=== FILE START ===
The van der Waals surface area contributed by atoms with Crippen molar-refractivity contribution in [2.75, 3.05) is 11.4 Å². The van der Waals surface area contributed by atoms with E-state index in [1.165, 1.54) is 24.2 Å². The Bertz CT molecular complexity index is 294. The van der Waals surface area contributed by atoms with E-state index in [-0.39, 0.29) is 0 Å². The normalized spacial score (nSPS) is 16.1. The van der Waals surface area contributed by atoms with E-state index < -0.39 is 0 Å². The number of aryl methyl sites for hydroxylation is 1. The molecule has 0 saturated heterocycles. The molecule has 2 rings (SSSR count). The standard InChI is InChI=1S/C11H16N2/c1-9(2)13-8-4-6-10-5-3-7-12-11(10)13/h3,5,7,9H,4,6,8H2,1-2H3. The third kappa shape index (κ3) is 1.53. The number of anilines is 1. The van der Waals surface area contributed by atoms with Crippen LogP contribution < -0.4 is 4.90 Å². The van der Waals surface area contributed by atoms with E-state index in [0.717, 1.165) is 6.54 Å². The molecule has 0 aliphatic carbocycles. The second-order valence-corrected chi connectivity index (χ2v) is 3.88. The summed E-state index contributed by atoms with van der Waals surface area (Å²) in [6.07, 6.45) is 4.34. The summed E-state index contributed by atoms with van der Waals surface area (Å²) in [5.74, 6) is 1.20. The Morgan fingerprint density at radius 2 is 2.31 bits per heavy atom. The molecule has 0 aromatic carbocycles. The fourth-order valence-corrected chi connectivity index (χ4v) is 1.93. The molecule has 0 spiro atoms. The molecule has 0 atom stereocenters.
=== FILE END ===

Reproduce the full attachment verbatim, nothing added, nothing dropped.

The van der Waals surface area contributed by atoms with Crippen molar-refractivity contribution in [2.75, 3.05) is 11.4 Å². The van der Waals surface area contributed by atoms with E-state index in [1.165, 1.54) is 24.2 Å². The Bertz CT molecular complexity index is 294. The van der Waals surface area contributed by atoms with E-state index in [-0.39, 0.29) is 0 Å². The normalized spacial score (nSPS) is 16.1. The van der Waals surface area contributed by atoms with E-state index < -0.39 is 0 Å². The number of aryl methyl sites for hydroxylation is 1. The molecule has 0 saturated heterocycles. The molecule has 2 rings (SSSR count). The standard InChI is InChI=1S/C11H16N2/c1-9(2)13-8-4-6-10-5-3-7-12-11(10)13/h3,5,7,9H,4,6,8H2,1-2H3. The third kappa shape index (κ3) is 1.53. The number of anilines is 1. The van der Waals surface area contributed by atoms with Crippen LogP contribution < -0.4 is 4.90 Å². The van der Waals surface area contributed by atoms with E-state index in [0.717, 1.165) is 6.54 Å². The molecule has 0 aliphatic carbocycles. The second-order valence-corrected chi connectivity index (χ2v) is 3.88. The summed E-state index contributed by atoms with van der Waals surface area (Å²) in [6.07, 6.45) is 4.34. The summed E-state index contributed by atoms with van der Waals surface area (Å²) in [5.74, 6) is 1.20. The Morgan fingerprint density at radius 2 is 2.31 bits per heavy atom. The molecule has 0 aromatic carbocycles. The fourth-order valence-corrected chi connectivity index (χ4v) is 1.93. The molecule has 0 spiro atoms. The molecule has 0 atom stereocenters.